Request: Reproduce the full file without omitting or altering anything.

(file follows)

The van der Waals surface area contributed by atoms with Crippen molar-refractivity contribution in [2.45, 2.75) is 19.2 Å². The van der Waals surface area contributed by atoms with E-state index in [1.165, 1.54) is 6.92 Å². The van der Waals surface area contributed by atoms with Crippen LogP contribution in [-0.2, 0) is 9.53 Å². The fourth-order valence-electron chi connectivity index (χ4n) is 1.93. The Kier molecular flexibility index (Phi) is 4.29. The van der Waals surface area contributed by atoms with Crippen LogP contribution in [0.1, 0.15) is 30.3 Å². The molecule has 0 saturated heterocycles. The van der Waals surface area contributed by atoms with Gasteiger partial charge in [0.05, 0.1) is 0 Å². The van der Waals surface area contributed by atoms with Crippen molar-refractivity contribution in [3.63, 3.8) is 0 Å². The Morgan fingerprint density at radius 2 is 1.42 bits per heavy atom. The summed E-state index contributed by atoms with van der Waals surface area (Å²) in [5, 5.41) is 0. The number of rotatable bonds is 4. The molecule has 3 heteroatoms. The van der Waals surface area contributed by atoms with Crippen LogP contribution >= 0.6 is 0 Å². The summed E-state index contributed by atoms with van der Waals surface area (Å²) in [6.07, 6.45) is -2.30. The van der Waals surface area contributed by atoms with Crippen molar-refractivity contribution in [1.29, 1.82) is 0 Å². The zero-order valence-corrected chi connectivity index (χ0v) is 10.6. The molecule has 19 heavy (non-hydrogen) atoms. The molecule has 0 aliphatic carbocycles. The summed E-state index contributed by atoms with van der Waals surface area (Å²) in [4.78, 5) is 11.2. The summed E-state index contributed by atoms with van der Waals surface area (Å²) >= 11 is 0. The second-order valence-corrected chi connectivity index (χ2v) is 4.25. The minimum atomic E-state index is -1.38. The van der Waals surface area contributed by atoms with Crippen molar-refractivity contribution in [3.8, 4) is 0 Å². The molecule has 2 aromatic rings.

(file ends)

The van der Waals surface area contributed by atoms with Crippen molar-refractivity contribution in [2.45, 2.75) is 19.2 Å². The van der Waals surface area contributed by atoms with E-state index in [1.165, 1.54) is 6.92 Å². The van der Waals surface area contributed by atoms with Crippen LogP contribution in [-0.2, 0) is 9.53 Å². The fourth-order valence-electron chi connectivity index (χ4n) is 1.93. The Kier molecular flexibility index (Phi) is 4.29. The van der Waals surface area contributed by atoms with Crippen LogP contribution in [0.1, 0.15) is 30.3 Å². The molecule has 0 saturated heterocycles. The van der Waals surface area contributed by atoms with Gasteiger partial charge in [0.05, 0.1) is 0 Å². The van der Waals surface area contributed by atoms with Crippen molar-refractivity contribution in [3.63, 3.8) is 0 Å². The Morgan fingerprint density at radius 2 is 1.42 bits per heavy atom. The summed E-state index contributed by atoms with van der Waals surface area (Å²) in [5, 5.41) is 0. The number of rotatable bonds is 4. The molecule has 3 heteroatoms. The van der Waals surface area contributed by atoms with Crippen LogP contribution >= 0.6 is 0 Å². The summed E-state index contributed by atoms with van der Waals surface area (Å²) in [6.07, 6.45) is -2.30. The van der Waals surface area contributed by atoms with Crippen molar-refractivity contribution in [1.29, 1.82) is 0 Å². The zero-order valence-corrected chi connectivity index (χ0v) is 10.6. The molecule has 19 heavy (non-hydrogen) atoms. The molecule has 0 aliphatic carbocycles. The summed E-state index contributed by atoms with van der Waals surface area (Å²) in [4.78, 5) is 11.2. The summed E-state index contributed by atoms with van der Waals surface area (Å²) >= 11 is 0. The second-order valence-corrected chi connectivity index (χ2v) is 4.25. The minimum atomic E-state index is -1.38. The van der Waals surface area contributed by atoms with Crippen molar-refractivity contribution in [3.8, 4) is 0 Å². The molecule has 2 aromatic rings.